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08/02/2013 The Norwegian Petroleum Directorate (NPD) is taking over a collection of 6.6 kilometres of shallow rock cores from the Norwegian continental shelf from SINTEF.
The agreement was signed by Director General Bente Nyland, President of SINTEF Petroleum Research AS Lars Sørum and Rector of NTNU (Norwegian University of Science and Technology) Torbjørn Digernes today, 8 February.
“The NPD has the overall responsibility for geological core material from the continental shelf, and we make it possible for researchers and students to study this material. We are very happy to get our hands on this collection,” says Dag Bering, technical coordinator for geology in the NPD.
The shallow drilling was carried out from 1982 to 1993 on behalf of what was then the Continental Shelf Institute (IKU), now part of Sintef Petroleum Research AS. Analyses of the core material have resulted in a number of scientific publications and reports.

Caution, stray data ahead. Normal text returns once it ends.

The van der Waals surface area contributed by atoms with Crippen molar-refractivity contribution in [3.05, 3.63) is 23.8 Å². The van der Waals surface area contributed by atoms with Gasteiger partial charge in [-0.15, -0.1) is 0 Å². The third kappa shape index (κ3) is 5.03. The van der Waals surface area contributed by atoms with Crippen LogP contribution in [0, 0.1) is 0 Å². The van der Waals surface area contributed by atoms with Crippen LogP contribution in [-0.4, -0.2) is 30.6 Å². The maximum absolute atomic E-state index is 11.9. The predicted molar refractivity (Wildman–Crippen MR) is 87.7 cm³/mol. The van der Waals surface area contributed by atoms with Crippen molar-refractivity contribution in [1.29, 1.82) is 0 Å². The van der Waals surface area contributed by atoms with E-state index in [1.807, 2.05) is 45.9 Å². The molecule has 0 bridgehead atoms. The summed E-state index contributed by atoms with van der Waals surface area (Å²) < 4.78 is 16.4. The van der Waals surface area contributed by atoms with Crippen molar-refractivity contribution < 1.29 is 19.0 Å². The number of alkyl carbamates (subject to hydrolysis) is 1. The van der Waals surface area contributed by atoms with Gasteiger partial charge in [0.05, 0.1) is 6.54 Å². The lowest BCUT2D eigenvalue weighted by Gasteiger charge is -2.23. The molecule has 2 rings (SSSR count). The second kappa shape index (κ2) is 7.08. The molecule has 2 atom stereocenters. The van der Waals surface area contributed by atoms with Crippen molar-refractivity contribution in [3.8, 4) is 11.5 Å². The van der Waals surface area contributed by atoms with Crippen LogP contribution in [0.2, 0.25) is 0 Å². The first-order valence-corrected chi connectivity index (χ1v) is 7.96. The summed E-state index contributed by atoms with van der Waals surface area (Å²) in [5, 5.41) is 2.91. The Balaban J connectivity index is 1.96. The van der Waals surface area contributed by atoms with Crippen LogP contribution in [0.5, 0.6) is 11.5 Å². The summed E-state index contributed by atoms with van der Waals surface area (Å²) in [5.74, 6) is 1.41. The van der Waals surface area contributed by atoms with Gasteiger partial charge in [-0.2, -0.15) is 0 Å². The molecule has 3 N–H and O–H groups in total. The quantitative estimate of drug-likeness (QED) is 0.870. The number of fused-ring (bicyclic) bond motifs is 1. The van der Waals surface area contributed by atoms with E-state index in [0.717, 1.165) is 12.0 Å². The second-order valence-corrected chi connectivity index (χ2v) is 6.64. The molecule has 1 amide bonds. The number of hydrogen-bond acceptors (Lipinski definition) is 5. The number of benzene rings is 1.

IKU drilled shallow wells at water depths ranging from 100 – 1500 metres, 10 – 600 metres below the seabed. Each assignment cost around NOK 20 million, while the total cost (including processing) was NOK 500 million.
Drilling locations were determined based on detailed seismic mapping and the analyses of the samples provided very useful information.
The cores are stored in Dora, which was originally a WWII German submarine bunker in Trondheim, and the plan is to keep them here. The NPD and SINTEF have entered into an agreement to share the rental expenses for ten years, with an option for extension.
Bering says that the geological samples from the shallow boreholes are used for research and education, for example in connection with courses, projects and master’s degree programmes, and in connection with research on the continental shelf and exploring for oil and gas:
“The core store and exhibition room are frequently used by SINTEF and NTNU, and the samples are still relevant for exploration of the continental shelf. For example, they were frequently used by oil companies to prepare applications for the 22nd licensing round last year.”
The cores are between five and seven centimetres in diameter, and are split lengthwise. They provide a quick overview of rock types and sedimentary structures. They can be used for research within a number of areas, for example sediment types, stratigraphy, sedimentation and climate variations.
The agreement was signed by (from left) Lars Sørum, Torbjørn Digernes
and Bente Nyland.
(Photo: Arne Holhjem)